These Billboards Call Out Christian Nationalist Bills Filed by Iowa Lawmakers

In response to a slew of Christian Nationalist bills making their way through the legislature, the Iowa Atheists and Freethinkers have put up three digital billboards around Des Moines hoping to draw attention to the problem:

 

 

 

 

 

 

IAF officers Cory Gillespie, Jason Benell and Robert Cook explain in the Des Moines Register why they’re worried about this attempt by the government to shove religion in citizens’ faces:

… Judging from their actions so far this session, what they want is to push their Christian beliefs into Iowa laws, at everyone else’s expense, demolishing the wall of separation between church and state.

These conservative legislators talk a good game about how persecuted they are, but the bills they continue to file have more to do with preserving religious — specifically Christian — privilege than protecting their rights. They argue that their religious freedom entitles them to special benefits, tax-funded support, and exemptions from civil rights laws.

They call out three bills in particular, though they are by no means the only ones. House File 170 would allow Christian business owners to discriminate against LGBTQ people. Senate File 159 would send taxpayer dollars to private Christian schools at the expense of public secular ones. House File 272 would eliminate gender identity as a protected class under the state’s civil rights laws.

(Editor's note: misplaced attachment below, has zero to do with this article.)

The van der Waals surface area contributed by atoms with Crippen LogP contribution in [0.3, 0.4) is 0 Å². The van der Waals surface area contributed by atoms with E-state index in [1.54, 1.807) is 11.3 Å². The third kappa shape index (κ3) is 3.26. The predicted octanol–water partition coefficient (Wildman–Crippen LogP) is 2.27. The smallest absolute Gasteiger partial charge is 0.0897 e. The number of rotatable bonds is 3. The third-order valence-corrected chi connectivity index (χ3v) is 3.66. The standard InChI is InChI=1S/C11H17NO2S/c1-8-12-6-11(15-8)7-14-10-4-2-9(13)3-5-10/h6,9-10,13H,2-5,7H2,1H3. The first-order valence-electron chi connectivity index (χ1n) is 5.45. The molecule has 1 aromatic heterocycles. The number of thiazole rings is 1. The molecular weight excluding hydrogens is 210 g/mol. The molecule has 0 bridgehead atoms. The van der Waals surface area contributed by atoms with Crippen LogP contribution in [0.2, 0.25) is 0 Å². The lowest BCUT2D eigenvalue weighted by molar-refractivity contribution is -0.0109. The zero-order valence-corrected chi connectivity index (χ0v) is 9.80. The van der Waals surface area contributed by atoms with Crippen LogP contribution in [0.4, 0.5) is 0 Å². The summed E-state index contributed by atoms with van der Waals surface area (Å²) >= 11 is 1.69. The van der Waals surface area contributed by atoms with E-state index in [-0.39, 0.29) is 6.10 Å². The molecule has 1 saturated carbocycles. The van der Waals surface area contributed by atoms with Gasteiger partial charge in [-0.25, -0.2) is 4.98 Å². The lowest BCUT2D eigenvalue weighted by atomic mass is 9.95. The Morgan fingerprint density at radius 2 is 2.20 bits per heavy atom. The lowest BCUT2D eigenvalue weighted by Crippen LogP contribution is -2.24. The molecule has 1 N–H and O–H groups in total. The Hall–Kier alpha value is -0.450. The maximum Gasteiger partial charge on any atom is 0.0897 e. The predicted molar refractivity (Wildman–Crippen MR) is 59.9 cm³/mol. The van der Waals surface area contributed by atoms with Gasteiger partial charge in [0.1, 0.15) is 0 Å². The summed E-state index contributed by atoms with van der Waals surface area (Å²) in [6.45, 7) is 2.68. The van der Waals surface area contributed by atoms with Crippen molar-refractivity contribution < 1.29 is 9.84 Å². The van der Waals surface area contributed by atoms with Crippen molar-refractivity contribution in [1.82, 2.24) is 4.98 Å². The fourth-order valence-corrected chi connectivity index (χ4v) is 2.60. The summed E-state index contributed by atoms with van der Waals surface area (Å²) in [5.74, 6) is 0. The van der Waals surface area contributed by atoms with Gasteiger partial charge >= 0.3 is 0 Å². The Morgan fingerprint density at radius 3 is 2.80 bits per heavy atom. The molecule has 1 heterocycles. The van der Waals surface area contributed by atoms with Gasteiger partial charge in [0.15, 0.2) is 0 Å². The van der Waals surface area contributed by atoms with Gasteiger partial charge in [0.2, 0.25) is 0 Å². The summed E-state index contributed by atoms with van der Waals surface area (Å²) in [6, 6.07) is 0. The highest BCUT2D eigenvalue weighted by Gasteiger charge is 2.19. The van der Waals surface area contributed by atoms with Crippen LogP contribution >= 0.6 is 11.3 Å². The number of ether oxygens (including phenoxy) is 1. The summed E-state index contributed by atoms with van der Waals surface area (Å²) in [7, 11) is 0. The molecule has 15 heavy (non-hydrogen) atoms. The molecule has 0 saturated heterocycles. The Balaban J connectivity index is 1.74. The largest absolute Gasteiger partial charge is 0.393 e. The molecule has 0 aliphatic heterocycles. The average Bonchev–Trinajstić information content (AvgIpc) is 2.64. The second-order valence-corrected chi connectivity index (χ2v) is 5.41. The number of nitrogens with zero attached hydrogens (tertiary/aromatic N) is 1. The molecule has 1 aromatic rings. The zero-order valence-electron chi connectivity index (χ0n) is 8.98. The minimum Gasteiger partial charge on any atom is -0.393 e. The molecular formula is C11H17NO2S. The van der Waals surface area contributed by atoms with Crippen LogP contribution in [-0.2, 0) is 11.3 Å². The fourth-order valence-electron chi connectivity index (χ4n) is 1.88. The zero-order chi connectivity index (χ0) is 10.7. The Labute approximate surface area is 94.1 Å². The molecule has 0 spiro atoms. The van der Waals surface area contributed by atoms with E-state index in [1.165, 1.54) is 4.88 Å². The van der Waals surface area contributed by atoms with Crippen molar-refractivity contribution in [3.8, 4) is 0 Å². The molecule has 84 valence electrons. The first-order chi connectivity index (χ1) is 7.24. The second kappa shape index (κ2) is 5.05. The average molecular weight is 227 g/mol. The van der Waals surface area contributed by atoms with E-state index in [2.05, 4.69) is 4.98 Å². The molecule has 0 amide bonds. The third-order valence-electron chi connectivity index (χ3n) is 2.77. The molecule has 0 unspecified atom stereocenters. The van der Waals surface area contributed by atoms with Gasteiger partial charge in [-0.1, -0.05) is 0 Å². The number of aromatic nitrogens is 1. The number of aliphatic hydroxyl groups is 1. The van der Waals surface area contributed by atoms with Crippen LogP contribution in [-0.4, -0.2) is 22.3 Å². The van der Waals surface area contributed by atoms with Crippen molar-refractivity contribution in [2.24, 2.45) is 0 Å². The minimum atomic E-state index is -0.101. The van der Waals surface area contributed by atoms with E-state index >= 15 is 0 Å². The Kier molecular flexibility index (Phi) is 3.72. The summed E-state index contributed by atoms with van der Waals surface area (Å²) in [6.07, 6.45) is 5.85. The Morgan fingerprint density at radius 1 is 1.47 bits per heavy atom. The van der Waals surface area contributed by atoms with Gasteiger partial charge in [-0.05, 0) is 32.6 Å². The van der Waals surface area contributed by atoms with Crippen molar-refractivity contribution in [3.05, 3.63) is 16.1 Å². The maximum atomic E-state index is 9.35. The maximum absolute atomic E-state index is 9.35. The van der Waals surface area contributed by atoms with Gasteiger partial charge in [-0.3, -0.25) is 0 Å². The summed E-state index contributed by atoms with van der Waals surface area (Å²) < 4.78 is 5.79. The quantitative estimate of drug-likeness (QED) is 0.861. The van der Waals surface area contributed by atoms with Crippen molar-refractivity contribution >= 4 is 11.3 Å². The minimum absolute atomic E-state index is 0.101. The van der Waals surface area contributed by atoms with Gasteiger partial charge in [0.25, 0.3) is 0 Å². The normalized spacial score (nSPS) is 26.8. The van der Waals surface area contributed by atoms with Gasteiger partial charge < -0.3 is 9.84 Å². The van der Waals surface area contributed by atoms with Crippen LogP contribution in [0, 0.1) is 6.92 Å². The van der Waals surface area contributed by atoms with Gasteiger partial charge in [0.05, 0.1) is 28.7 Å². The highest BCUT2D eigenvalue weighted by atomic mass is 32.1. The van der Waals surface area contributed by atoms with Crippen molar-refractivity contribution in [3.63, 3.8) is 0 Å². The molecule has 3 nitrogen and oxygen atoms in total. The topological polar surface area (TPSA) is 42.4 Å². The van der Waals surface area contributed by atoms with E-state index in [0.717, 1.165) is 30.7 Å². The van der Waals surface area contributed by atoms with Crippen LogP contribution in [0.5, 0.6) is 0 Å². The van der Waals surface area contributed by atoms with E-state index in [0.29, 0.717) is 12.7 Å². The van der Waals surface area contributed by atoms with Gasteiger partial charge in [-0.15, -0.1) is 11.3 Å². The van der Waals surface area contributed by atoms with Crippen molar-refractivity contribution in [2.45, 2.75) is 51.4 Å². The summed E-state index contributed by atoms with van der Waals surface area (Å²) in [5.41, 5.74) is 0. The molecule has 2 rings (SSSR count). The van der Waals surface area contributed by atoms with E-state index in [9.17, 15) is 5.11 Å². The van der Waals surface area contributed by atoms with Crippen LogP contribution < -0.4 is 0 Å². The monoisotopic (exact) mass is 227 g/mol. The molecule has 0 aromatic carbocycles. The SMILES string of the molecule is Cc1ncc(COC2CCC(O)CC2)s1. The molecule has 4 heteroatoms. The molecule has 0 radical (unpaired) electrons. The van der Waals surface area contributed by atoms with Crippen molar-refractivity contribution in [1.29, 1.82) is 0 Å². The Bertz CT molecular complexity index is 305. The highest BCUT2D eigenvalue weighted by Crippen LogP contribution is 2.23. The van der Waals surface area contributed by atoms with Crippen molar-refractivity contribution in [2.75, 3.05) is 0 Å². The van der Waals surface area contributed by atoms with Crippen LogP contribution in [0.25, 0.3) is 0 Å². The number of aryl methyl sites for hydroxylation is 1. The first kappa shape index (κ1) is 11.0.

Given the one-party control of the legislature, there’s a good chance these bills will become law.

This is what Christians in the legislature are doing with their power: They’re using it to hurt and oppress other people in the name of their God. This is what conservative Christians always do when they have power. You can’t expect them to be decent human beings when they constantly show the world they’re incapable of it.

Meanwhile, the atheists aren’t trying to hurt Christians at all; they just want the government to provide a fair, protected playing field for everyone. The atheists are the heroes of this story. But in a state like Iowa, you can fully expect there to be backlash for stating the obvious.

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